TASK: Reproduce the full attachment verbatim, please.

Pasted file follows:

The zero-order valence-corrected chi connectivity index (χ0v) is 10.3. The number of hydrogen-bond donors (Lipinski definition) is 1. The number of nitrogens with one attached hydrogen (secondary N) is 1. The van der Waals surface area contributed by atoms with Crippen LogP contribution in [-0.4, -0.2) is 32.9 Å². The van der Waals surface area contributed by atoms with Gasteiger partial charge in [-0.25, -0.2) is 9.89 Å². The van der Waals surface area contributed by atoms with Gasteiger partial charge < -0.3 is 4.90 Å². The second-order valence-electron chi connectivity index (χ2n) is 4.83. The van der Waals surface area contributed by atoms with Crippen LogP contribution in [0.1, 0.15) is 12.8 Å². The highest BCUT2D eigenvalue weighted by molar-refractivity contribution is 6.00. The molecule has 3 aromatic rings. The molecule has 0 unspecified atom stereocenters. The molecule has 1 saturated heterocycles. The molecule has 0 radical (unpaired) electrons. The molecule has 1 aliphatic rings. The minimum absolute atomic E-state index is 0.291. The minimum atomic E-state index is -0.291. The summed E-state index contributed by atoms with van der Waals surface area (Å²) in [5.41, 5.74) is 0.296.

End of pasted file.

The zero-order valence-corrected chi connectivity index (χ0v) is 10.3. The number of hydrogen-bond donors (Lipinski definition) is 1. The number of nitrogens with one attached hydrogen (secondary N) is 1. The van der Waals surface area contributed by atoms with Crippen LogP contribution in [-0.4, -0.2) is 32.9 Å². The van der Waals surface area contributed by atoms with Gasteiger partial charge in [-0.25, -0.2) is 9.89 Å². The van der Waals surface area contributed by atoms with Gasteiger partial charge < -0.3 is 4.90 Å². The second-order valence-electron chi connectivity index (χ2n) is 4.83. The van der Waals surface area contributed by atoms with Crippen LogP contribution in [0.1, 0.15) is 12.8 Å². The highest BCUT2D eigenvalue weighted by molar-refractivity contribution is 6.00. The molecule has 3 aromatic rings. The molecule has 0 unspecified atom stereocenters. The molecule has 1 saturated heterocycles. The molecule has 0 radical (unpaired) electrons. The molecule has 1 aliphatic rings. The minimum absolute atomic E-state index is 0.291. The minimum atomic E-state index is -0.291. The summed E-state index contributed by atoms with van der Waals surface area (Å²) in [5.41, 5.74) is 0.296.